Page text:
Figure 3

Labels & Legislation

The European Ecolabel is a voluntary scheme established in 1992 to encourage businesses to market eco-friendly products and services. Products and services awarded the Ecolabel carry the flower logo, allowing consumers, both public and private—to identify them easily.

Established product groups include all-purpose cleaners and cleaners for sanitary facilities; detergents for dishwashing machines; hand dishwashing detergents; laundry detergents and soaps, shampoos and hair conditioners.

The ecological criteria required to receive the EU Ecolabel for all-purpose cleaners and sanitary cleaners are published in the Commission Decision 2011/383/EU.

The formulation shown in Figure 3 would fulfill the demands of this Commission Decision. Additionally, the packaging criteria for these products must be taken into account. According to the European Chemicals Agency (ECHA) “Guidance on requirements for substances in articles,” a wet cleaning wipe is a combination of an article (functioning as a container or a carrier material) and a substance or mixture.

For such ready-to-use products, the weight utility ratio (WUR) of the primary packaging must be below 150 grams packaging per liter of cleaning solution. For example, with a 120 grams per square-meter spunlace three-layer structure (67% viscose, 33% PET, sawatex TriLace), a maximum water absorption capacity of approximately 1,000% is possible8. In practice, it was found that the actual absorption capacity was 830%. This allows for the application of 1,000 grams of cleaning solution on 120 grams of nonwoven, so there is still some space for a soft pack. Production of an Ecolabel-conforming wet wipe product is possible.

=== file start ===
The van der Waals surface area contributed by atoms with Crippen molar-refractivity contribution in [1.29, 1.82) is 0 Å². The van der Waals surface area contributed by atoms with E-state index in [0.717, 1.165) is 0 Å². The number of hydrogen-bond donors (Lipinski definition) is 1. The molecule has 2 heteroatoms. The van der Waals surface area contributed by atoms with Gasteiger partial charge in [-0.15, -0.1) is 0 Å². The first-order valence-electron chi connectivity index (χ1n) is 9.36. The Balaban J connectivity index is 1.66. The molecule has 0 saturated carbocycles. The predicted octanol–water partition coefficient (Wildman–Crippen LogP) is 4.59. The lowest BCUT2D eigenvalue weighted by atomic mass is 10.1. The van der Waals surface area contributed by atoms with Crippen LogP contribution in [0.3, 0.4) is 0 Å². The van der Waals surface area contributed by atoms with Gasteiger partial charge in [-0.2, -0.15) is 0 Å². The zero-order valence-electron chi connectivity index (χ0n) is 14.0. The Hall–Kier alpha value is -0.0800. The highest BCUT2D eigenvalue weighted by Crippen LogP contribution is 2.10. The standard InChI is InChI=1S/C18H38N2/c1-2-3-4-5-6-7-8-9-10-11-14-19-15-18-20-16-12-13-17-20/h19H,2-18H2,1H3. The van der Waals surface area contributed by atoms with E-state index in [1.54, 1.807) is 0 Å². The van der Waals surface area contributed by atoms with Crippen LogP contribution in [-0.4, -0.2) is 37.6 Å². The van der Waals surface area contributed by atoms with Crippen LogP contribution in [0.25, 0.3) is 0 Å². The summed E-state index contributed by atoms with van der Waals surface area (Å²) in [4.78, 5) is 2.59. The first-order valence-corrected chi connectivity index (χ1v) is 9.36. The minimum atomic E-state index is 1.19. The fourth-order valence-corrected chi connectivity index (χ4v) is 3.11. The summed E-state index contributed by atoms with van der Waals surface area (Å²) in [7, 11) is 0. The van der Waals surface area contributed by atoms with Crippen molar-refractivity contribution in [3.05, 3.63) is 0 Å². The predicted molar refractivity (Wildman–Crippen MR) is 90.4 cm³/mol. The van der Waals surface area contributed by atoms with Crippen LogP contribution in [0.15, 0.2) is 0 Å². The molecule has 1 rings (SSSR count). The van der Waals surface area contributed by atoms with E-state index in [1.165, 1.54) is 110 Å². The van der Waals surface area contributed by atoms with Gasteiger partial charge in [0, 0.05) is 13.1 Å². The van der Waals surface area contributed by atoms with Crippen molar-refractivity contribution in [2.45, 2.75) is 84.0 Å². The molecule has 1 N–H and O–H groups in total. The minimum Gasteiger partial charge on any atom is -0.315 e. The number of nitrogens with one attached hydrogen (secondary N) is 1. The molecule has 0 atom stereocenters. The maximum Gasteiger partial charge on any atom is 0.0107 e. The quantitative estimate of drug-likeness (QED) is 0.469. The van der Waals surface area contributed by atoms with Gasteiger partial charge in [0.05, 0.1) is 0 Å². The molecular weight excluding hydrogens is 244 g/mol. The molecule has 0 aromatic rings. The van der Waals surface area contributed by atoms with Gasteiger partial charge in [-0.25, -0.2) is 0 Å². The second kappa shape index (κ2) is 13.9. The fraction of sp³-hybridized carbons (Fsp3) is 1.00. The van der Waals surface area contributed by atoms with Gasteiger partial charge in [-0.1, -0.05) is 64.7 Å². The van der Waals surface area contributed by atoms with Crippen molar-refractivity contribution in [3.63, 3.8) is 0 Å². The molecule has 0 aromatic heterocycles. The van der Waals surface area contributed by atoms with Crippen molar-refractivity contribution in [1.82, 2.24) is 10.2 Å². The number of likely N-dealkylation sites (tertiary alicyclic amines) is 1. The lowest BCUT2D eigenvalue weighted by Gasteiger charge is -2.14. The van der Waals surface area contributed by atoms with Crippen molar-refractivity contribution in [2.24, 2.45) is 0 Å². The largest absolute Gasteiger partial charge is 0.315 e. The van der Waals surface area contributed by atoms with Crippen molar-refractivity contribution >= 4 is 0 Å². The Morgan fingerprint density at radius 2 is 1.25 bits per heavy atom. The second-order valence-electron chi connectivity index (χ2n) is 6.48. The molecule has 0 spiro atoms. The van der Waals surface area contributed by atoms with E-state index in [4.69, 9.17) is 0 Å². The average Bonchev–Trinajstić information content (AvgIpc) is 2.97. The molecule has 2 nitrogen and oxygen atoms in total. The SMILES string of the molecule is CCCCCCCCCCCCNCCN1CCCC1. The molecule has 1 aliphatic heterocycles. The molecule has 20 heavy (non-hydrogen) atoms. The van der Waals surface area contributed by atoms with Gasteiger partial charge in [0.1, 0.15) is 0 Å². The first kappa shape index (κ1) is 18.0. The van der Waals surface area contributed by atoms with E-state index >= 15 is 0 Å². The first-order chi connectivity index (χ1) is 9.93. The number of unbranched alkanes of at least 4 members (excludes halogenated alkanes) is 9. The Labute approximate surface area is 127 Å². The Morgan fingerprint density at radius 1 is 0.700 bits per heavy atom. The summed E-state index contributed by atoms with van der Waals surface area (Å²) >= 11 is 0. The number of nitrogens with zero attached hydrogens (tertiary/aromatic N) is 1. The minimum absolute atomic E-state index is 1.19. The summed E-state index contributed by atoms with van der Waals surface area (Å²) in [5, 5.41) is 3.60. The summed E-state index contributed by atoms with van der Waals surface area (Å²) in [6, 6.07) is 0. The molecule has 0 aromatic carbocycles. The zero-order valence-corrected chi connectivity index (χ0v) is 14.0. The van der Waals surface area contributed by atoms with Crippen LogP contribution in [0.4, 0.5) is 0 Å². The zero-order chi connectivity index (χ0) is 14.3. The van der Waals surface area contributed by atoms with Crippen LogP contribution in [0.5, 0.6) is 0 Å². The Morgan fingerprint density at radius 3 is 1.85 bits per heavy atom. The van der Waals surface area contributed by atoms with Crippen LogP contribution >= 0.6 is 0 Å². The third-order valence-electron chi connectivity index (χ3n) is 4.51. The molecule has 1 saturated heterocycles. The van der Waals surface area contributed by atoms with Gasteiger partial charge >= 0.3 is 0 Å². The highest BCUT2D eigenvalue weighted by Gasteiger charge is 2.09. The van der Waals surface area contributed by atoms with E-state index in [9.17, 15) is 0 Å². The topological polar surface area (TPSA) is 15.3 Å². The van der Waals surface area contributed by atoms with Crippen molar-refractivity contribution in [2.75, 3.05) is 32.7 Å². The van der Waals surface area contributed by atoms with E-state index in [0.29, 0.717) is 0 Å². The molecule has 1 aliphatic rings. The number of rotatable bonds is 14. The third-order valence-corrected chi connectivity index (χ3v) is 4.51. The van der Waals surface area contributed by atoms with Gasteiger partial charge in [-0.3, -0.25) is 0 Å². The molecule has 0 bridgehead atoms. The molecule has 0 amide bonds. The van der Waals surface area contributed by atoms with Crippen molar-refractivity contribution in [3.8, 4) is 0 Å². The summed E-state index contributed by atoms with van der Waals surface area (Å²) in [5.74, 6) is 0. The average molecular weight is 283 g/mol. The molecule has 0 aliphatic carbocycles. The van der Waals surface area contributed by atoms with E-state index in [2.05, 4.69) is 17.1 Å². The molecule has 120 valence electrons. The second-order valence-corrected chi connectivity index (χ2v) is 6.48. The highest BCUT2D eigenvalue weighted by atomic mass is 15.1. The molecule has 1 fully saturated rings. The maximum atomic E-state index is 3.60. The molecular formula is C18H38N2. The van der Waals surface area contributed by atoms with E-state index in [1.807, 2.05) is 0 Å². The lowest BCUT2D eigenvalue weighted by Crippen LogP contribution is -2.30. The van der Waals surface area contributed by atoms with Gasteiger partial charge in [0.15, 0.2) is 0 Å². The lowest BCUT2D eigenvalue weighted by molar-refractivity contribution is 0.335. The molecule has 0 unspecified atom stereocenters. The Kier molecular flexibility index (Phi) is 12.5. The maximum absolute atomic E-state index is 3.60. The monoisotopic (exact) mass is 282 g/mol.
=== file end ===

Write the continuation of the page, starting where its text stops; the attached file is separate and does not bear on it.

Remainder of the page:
In Summary…

A limited number of biocidal actives are available for the preservation of household wet cleaning wipes. Many actives are under public discussion and harsh actives may lead to negative reviews in test magazines. New concepts in preservation are required. Minimizing the use of preservatives is essential according to the philosophy “as little as possible, but as much as technically necessary.”

The utilization of boosting effects of actives helps to reduce use concentrations. An optimized dosage concept improves and helps to ensure product safety, even with low use concentrations of in-can preservatives. Optimized preservative application, combined with special nonwoven qualities, allow products to fulfill EU Ecolabel criteria.  

About the author: Wolfgang Siegert is technical support manager with Schülke & Mayr GmbH. He can be reached at +49 40 52100 528; wolfgang.siegert@schuelke.com; www.schuelke.com.